LAST WEEK – KEY TAKEAWAYS
Markets: Trade tensions and economic outlook weigh on equities
• Global equities retreated as Canada arrested a senior executive at Chinese technology company Huawei;
• Investors were also concerned as the difference between the yield on US short and long-dated government bonds narrowed- known as a flattening of the yield curve- which raised doubts about future economic growth;
• Labour market data released at the end of the week indicated the US economy is robust, but the pace of job creation may not be sufficient to justify a series of interest rate increases.
• Omnis view: The initial burst of optimism following the G20 meeting wore off relatively quickly. An interest rate hike later this month still appears likely, but the Federal Reserve may slow the pace of monetary tightening next year.
Global trade: Beijing reaffirms commitment to trade talks
• The Chinese government responded to President Trump’s scepticism about trade talks by announcing it was confident the two sides could come to an agreement within the three-month timeframe set by the US.
• Omnis view: Despite Beijing’s reassurances, the US and China seem to have different interpretations about what they discussed at the G20 meeting. The arrest of the Huawei official by Canadian authorities quashed any optimism that an agreement is forthcoming.
UK politics: Sterling falls ahead of meaningful vote
• Sterling fell to a 17-month low against the US dollar as Parliament voted to force Theresa May’s government to publish the attorney general’s legal advice on the Brexit withdrawal deal.
• Omnis view: The Prime Minister postponed the vote on the withdrawal deal this morning and pledged to seek reassurances on the Irish backstop before bringing it back to Parliament. In the meantime, UK assets could remain volatile.
GBPUSD exchange rate, year to date (source ft.com)
Europe: Rome reaches out to Brussels again
• Italian Prime Minister Giuseppe Conte claimed the coalition government may be willing to modify its contentious draft budget, as long as it could retain expensive welfare payments.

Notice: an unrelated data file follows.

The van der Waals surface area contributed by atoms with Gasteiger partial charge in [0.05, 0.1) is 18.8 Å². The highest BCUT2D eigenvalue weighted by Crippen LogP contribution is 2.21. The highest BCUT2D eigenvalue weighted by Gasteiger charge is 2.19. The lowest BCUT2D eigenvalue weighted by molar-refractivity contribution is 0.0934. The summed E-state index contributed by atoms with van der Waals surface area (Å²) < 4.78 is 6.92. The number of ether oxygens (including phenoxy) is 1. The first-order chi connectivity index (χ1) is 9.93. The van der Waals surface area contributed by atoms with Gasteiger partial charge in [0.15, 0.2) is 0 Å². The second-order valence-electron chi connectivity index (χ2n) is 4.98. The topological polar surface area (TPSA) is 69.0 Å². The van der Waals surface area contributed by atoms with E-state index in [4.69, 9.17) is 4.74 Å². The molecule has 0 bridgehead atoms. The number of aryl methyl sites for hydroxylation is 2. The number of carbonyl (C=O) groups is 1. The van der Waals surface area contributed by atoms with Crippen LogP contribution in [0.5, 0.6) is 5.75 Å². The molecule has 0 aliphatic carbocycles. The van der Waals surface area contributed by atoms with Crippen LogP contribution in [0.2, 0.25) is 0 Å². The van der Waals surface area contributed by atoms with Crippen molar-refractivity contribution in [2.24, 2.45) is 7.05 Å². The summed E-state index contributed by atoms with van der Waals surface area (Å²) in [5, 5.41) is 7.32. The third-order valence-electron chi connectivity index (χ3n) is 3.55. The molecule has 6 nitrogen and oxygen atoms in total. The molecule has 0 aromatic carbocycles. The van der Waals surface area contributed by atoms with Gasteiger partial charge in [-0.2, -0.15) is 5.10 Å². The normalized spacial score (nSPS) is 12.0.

• Omnis view: As it stands, the Italian budget breaches EU fiscal spending rules, and Italy may be subject to financial sanctions. However, Rome’s rhetoric has been softening, suggesting the two sides might be edging closer to an agreement.
Commodities: Oil prices rally as OPEC commits to lower production
• It was a volatile week for oil prices which fell in the leadup to this year’s final meeting of the Organisation of the Petroleum Exporting Countries (OPEC), but they recovered after the cartel and its allies announced cuts to production.
• Omnis view: Stronger oil prices should have provided some support for UK equities due to the high exposure to the energy sector, but this effect was offset by the weakness in global equities mentioned above.
LOOKING AHEAD - TALKING POINTS
Economic data and monetary policy
• The US publishes November’s annualised inflation data on Wednesday;
• The European Central Bank announces its latest interest rate decision on Thursday.
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This update reflects Omnis’ view at the time of writing and is subject to change.
The document is for informational purposes only and is not investment advice. We recommend you discuss any investment decisions with your Openwork financial adviser. Omnis is unable to provide investment advice. Every effort is made to ensure the accuracy of the information but no assurance or warranties are given.